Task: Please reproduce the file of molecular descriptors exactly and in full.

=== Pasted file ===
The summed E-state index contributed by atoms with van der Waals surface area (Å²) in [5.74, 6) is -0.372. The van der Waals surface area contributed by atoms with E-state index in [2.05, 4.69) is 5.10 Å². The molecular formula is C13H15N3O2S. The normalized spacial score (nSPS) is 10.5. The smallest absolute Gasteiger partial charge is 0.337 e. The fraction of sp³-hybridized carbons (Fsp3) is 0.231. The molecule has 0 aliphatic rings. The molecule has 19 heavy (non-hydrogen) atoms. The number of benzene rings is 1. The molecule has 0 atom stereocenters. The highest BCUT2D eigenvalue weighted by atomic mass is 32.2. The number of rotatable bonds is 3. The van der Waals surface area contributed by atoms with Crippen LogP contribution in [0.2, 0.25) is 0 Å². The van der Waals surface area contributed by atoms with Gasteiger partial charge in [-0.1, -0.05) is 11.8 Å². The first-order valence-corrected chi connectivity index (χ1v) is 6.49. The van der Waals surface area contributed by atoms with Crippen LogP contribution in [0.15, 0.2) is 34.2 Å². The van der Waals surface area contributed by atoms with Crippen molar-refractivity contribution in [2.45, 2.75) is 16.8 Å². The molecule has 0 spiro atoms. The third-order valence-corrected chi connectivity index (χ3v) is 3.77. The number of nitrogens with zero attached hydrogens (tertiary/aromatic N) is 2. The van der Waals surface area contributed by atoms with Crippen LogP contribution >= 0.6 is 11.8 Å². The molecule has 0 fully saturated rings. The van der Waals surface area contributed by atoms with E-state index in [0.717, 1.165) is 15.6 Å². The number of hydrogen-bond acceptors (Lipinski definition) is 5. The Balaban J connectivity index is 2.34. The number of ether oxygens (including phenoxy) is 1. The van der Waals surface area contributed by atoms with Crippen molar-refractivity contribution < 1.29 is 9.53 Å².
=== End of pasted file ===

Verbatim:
The summed E-state index contributed by atoms with van der Waals surface area (Å²) in [5.74, 6) is -0.372. The van der Waals surface area contributed by atoms with E-state index in [2.05, 4.69) is 5.10 Å². The molecular formula is C13H15N3O2S. The normalized spacial score (nSPS) is 10.5. The smallest absolute Gasteiger partial charge is 0.337 e. The fraction of sp³-hybridized carbons (Fsp3) is 0.231. The molecule has 0 aliphatic rings. The molecule has 19 heavy (non-hydrogen) atoms. The number of benzene rings is 1. The molecule has 0 atom stereocenters. The highest BCUT2D eigenvalue weighted by atomic mass is 32.2. The number of rotatable bonds is 3. The van der Waals surface area contributed by atoms with Crippen LogP contribution in [0.2, 0.25) is 0 Å². The van der Waals surface area contributed by atoms with Gasteiger partial charge in [-0.1, -0.05) is 11.8 Å². The first-order valence-corrected chi connectivity index (χ1v) is 6.49. The van der Waals surface area contributed by atoms with Crippen LogP contribution in [0.15, 0.2) is 34.2 Å². The van der Waals surface area contributed by atoms with Crippen molar-refractivity contribution in [2.45, 2.75) is 16.8 Å². The molecule has 0 spiro atoms. The third-order valence-corrected chi connectivity index (χ3v) is 3.77. The number of nitrogens with zero attached hydrogens (tertiary/aromatic N) is 2. The van der Waals surface area contributed by atoms with Crippen LogP contribution >= 0.6 is 11.8 Å². The molecule has 0 fully saturated rings. The van der Waals surface area contributed by atoms with E-state index in [0.717, 1.165) is 15.6 Å². The number of hydrogen-bond acceptors (Lipinski definition) is 5. The Balaban J connectivity index is 2.34. The number of ether oxygens (including phenoxy) is 1. The van der Waals surface area contributed by atoms with Crippen molar-refractivity contribution < 1.29 is 9.53 Å².